empathy

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Art engages attention and phenomenal consciousness in a very vivid and powerful way--a non-inferential and empathically normative way.
This contradicted the original hypothesis regarding the expected changes in a participant's beliefs about health and weight, given that the final component of the PA education intervention discussed important health communication strategies, with emphasis placed on the need for health-related professionals to engage empathically with people of all shapes and sizes.
Participants emphasized the need to consider the whole student, while expressing sensitivity in working with diverse youth and empathically understanding a child's situation.
One such image, which has spread throughout social media in a matter of hours, is a cartoon of a French tricolor flag, turned into a sorrowful human figure, empathically consoling a tearful Belgian flag.
As a result of that extensive testing, under enormously complex test scenarios, we've wrung this thing out and I would say very empathically and with confidence that the waveform is ready for primetime.
These scrupulous translations give the reader a genuine "feel" for the tone of Birstein's Yiddishized Hebrew, a tone that in savoring personalities and conversations is empathically attuned to his chance meetings from one day to the next.
Strong leadership that empathically acknowledges the discomfort, unease and confusion people are feeling is a start.
In doing so, Kimmel empathically separates legitimate injustice from the rhetoric of nostalgic victimhood, inherent in what he calls "aggrieved entitlement.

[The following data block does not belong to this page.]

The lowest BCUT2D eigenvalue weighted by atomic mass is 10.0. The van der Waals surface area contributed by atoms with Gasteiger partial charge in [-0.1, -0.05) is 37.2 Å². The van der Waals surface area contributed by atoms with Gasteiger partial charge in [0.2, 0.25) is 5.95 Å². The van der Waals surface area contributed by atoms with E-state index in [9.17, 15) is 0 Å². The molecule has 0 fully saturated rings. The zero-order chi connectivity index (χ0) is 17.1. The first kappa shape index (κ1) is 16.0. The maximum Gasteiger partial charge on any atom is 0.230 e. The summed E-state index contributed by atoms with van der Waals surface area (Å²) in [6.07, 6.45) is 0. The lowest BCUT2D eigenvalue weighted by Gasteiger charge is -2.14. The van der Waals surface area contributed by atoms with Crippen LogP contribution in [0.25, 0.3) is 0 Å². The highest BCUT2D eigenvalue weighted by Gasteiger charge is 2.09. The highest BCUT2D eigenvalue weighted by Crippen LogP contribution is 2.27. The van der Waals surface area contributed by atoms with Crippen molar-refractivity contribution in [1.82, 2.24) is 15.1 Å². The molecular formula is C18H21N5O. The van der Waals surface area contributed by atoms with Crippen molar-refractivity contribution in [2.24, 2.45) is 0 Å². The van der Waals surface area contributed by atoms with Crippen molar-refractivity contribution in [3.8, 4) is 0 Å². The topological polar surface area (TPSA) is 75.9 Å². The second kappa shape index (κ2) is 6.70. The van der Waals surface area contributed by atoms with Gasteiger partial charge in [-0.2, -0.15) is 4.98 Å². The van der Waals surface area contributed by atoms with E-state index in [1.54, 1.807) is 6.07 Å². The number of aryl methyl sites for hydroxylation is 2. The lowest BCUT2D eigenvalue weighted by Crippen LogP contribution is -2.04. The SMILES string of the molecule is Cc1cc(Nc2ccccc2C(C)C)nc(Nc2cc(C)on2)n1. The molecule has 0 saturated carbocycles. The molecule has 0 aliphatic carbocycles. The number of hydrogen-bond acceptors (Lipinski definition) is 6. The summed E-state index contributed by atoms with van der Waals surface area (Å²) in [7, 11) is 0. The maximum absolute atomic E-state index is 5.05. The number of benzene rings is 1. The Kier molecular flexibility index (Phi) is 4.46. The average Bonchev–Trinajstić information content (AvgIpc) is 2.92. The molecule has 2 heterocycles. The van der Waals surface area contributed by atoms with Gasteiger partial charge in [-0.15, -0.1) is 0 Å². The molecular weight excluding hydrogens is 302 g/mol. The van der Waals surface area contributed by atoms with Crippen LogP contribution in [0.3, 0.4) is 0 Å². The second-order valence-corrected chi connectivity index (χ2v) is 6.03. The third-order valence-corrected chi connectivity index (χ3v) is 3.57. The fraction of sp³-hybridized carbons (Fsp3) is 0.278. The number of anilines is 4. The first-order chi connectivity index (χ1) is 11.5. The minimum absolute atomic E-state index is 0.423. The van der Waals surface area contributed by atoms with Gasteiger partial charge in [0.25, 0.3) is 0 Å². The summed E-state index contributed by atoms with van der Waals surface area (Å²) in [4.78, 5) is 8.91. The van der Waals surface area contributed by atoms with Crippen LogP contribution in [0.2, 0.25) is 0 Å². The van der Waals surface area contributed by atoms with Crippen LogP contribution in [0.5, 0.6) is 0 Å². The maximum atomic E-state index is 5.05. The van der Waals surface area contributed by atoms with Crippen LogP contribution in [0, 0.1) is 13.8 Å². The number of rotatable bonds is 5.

They may not have readily available opportunities to gain the advanced facilitation skills they need to help groups constructively explore differences, foster engaged participation or empathically support people through the tension and loss of change.
To write accurately and empathically but not pathetically about Rihanna, with her consent but without any actual quotes, was a maddening puzzle.
These skills consist in what they call (1) 'responsiveness,' or the capacity of clinicians to 'recognize, attend, and empathically respond to clients' needs, as expressed implicitly or explicitly within the psychotherapy session; ' (2) 'pattern recognition,' or the expansion of the capacity to 'respond to the most important events and experiences within a given psychotherapy session; ' and (3) 'mindfulness,' or the deepening of 'moment-to-moment awareness and acceptance of one's experience' (pp 385-386).
The first author empathically joined with participants in their lived situations, sharing the experience of wellness and later reflecting on its meanings, both individually and with the second author.